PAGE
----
Ban on skill games temporarily lifted as trial between former NASCAR driver and state of Virginia continues

Virginia News

MONETA, Va. (WRIC) — The Greensville Circuit Court heard Virginia business owner and former NASCAR driver Hermie Sadler’s petition for a preliminary injunction to prevent the enforcement of the ban on skill games on Monday.

That afternoon, a motion was granted for a temporary injunction. This means for the time being the ban has been put on hold and businesses can operate the games.

Sadler’s attorneys argued that the ban should be placed on hold because the law establishing it (SB 971) is unconstitutional and that their petition is about free speech.

On Monday, Dec. 6, the judge determined that the law was too vague and violated First Amendment rights.

Sadler claims the ban that went into effect on July 1 has adversely impacted hundreds of small business owners, convenience stores, truck stops, and restaurants throughout the Commonwealth.

“What has happened to us is wrong; not just me, but everybody,” he said. “We have every right to operate our business just like everybody else does, including the new ones that are trying to come into the Commonwealth.”

He noted that he has no issue with casino gaming coming to Virginia, but that casinos shouldn’t come at the expense of small businesses. Sadler personally owns several truck stops in the Commonwealth, which used to operate video skill games.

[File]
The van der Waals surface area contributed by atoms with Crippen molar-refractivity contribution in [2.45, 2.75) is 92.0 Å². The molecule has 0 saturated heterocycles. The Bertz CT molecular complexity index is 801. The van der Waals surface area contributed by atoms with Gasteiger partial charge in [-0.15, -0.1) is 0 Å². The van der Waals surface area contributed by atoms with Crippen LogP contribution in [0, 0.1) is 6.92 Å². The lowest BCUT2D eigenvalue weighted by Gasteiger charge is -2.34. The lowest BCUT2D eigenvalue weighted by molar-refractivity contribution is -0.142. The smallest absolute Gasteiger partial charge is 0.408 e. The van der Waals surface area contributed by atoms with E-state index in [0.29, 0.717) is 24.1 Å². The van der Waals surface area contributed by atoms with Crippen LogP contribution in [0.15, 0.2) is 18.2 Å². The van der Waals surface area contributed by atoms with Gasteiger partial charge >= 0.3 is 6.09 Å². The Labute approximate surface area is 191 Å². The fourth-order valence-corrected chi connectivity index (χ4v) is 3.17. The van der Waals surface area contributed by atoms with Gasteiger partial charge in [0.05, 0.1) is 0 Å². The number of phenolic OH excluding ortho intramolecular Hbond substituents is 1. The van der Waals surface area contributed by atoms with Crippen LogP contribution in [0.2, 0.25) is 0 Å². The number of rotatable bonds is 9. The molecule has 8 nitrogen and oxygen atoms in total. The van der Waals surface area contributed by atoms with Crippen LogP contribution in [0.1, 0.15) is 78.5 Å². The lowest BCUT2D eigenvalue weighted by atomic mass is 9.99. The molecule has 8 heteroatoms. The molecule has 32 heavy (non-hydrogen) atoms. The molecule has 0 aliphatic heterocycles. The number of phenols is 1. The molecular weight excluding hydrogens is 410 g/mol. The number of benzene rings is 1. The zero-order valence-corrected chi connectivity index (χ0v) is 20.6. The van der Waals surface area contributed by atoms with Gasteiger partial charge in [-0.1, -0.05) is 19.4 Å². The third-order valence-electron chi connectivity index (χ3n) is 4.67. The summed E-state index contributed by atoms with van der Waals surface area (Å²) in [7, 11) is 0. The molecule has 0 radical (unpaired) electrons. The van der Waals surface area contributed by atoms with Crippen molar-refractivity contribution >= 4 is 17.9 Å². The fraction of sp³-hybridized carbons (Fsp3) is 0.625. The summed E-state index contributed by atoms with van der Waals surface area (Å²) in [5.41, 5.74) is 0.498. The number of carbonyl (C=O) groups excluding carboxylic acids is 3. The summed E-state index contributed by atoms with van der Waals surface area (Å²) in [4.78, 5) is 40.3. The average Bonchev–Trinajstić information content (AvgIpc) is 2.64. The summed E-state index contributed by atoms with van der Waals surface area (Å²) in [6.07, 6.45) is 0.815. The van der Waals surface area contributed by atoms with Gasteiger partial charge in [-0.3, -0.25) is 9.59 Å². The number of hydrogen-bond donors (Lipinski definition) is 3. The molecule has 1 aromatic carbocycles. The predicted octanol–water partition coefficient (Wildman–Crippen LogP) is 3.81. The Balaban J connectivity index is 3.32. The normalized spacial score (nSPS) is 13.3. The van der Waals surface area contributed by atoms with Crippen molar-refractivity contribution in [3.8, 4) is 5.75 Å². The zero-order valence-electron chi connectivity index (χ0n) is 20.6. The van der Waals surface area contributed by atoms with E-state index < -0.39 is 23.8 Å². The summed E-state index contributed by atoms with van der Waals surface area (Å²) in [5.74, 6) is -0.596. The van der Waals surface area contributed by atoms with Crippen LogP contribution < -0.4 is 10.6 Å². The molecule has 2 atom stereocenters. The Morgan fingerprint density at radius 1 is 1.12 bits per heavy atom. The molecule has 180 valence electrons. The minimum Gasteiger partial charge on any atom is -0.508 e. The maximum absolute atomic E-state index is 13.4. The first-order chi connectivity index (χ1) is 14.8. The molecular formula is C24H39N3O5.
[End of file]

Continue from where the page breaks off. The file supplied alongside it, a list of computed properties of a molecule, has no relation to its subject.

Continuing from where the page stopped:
“We’ve assembled a top-notch legal team and I’m excited for Monday’s hearing as another step forward in the fight to stop state government’s unconstitutional overreach against small businesses like mine,” Sadler said.

The Commonwealth’s Attorneys say the argument over the ban was not about civil rights but is instead about turning a profit. In addition, the General Assembly reportedly put the law in place to help prevent people from throwing their life savings away on skill games.

Sadler’s attorneys say that skill games are different than games of chance where someone is not in control of how much they win. They argue that skill games are more like crane games or coin pusher games which are not banned in Virginia. The banned skill games offer up money — other games offer the kinds of toys or prizes people would win playing an arcade game.

Monday’s hearing was held at the courthouse at 315 South Main Street in Emporia.

“Our battle has just begun,” state Sen. Bill Stanley, representing Sadler, said. “We come back in may for a declaratory judgment to make this permanent. We also have a battle probably coming up in the Virginia legislature, which you all need to be mindful of and vigilant of because we want to make sure that there’s a permanent solution that helps small business, that saves small business, and allows these skill games in small businesses to compete with the big guys.”

Sadler and his attorneys are set to return to court on May 18, 2022.

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